Reduced imports have resulted in much smaller quantities of grain in the state distribution system on which the bulk of the population has to rely in view of the highly centralized state control of cereal imports, processing and commercial baking. Thus, production of wheat flour fell from an average of 710 000 tons in 1988-91 to 380 000 tons in 1994 and distribution of flour fell from 120 kg per caput in to 64 kg in 1994 and declined further in 1995. Currently, supplies of flour in the state system are well below minimum requirements. Many urban people can no longer obtain bread from the state distribution system. Rural populations are surviving on intermittent distributions of grain from the grain produced on state farms, supplemented by output from the small private plots and "privately" cultivated, often marginal, lands. In these areas the supply situation is so tight that some people are using wheat milling by-products as food. Even on the parallel market wheat flour is scarce and commands a price of U.S.$ 600 per ton. A loaf of traditional bread costs the equivalent of U.S.$ 1 per kilo - the entire monthly wage of a teacher.

The minimum cereal requirement for 1995/96 has been estimated by FAO at 760 000 tons, including 600 000 tons for direct human consumption and the balance mainly for seed, losses, industrial use and animal feed (Table 1). Against this requirement, domestic production in 1995 is estimated at about 230 000 tons, (excluding pulses and with rice in milled equivalent) leaving an annual import requirement of 530 000 tons, mainly wheat or wheat substitutes.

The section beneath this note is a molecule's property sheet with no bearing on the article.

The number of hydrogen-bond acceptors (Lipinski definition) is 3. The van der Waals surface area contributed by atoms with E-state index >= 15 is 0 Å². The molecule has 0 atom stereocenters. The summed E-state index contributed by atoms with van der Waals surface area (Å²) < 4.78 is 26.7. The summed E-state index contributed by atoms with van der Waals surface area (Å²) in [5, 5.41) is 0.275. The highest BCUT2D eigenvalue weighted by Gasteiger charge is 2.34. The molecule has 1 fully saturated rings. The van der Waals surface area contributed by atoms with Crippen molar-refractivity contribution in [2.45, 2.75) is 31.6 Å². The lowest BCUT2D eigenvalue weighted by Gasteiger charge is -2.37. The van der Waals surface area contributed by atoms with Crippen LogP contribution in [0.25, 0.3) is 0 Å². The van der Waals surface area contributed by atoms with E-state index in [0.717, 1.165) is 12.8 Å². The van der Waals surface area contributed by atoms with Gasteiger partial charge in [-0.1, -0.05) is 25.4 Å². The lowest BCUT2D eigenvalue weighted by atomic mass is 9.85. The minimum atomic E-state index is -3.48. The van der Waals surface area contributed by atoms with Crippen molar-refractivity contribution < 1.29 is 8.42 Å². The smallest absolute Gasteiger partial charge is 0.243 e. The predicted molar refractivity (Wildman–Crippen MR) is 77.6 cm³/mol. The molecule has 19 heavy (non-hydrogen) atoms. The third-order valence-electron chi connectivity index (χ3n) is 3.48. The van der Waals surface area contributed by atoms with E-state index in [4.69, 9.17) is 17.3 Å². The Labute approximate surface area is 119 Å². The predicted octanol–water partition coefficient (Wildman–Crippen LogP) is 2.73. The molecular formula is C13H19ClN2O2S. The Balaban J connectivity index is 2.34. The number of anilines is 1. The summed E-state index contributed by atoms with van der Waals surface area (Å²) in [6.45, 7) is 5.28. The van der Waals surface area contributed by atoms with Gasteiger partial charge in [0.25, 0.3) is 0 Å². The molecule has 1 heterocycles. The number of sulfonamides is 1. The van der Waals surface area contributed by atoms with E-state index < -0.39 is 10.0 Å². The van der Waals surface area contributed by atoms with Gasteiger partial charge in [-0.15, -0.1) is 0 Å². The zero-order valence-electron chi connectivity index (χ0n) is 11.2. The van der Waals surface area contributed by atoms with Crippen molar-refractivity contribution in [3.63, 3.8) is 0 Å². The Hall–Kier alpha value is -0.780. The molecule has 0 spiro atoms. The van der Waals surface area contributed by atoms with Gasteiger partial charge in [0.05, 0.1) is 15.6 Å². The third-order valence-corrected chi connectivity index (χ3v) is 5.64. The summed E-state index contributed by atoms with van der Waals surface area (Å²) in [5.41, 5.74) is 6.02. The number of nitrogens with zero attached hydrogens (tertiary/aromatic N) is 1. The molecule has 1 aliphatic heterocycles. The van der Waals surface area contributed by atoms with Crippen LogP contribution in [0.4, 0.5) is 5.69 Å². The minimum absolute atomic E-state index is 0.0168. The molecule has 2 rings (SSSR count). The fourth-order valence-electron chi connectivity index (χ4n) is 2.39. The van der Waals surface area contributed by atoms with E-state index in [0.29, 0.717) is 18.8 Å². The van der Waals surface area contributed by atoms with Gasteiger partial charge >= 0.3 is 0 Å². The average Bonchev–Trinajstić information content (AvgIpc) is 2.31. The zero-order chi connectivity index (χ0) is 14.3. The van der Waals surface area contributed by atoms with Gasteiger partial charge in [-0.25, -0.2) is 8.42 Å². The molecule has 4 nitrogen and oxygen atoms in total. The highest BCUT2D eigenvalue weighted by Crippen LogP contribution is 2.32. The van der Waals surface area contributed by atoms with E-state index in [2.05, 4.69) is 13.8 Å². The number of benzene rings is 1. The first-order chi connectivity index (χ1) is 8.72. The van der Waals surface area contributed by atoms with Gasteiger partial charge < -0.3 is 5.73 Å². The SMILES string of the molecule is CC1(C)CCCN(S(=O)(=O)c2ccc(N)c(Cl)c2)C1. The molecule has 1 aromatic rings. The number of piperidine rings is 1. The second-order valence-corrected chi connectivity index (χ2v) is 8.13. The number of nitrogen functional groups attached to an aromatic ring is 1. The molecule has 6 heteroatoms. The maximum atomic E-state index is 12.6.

Table 1 Tajikistan - Estimated Cereal Availability and Utilization 1990-1996 ('000 tons)

Domestic Availability620335265234225
. Opening stocks350802665
. Production270255239228220
. Food use870660498600600
. Feed use400309605050
. Other uses200140110105100
. Closing stocks250266525
Imports and/or import requirements1100800409526550
Per caput consumption (kg/pa)16012090109109

In the first seven months of the current marketing year (July 1995-January 1996), indications are that the country has imported only 160 000 tons and has virtually exhausted domestic supplies of foodgrains from its1995 harvest. Even so, minimum direct human consumption needs, estimated at 300 grams per person per day, have only been partially met. In the remaining 5 months of the current marketing year, given food consumption needs of 50 000 tons of wheat per month, the country would need a minimum of 250 000 tons. Against this requirement only about 70 000 tons of food aid are expected, leaving a gap of 180 000 tons yet to be covered to meet needs until end June 1996. Deep recession, rapid devaluation of the Tajik rouble and debts in excess of GDP severely constrain the country's capacity to mobilize this amount commercially, whether in the CIS or abroad. Thus, there is an urgent need to increase food aid allocations to the country and to step up deliveries of pledged quantities. In addition, the country urgently needs international assistance to increase domestic wheat production. In the first instance, the provision of suitable wheat seed in time for spring planting could help to arrest the steady decline in yields and increase rural food security.

Plans should be made to continue food assistance after June 1996. The new 1996 crop to be harvested from July is unlikely to be better than last year and therefore cereal import needs in 1996/97 are tentatively projected to remain large and beyond the capacity of the country to buy on a commercial basis.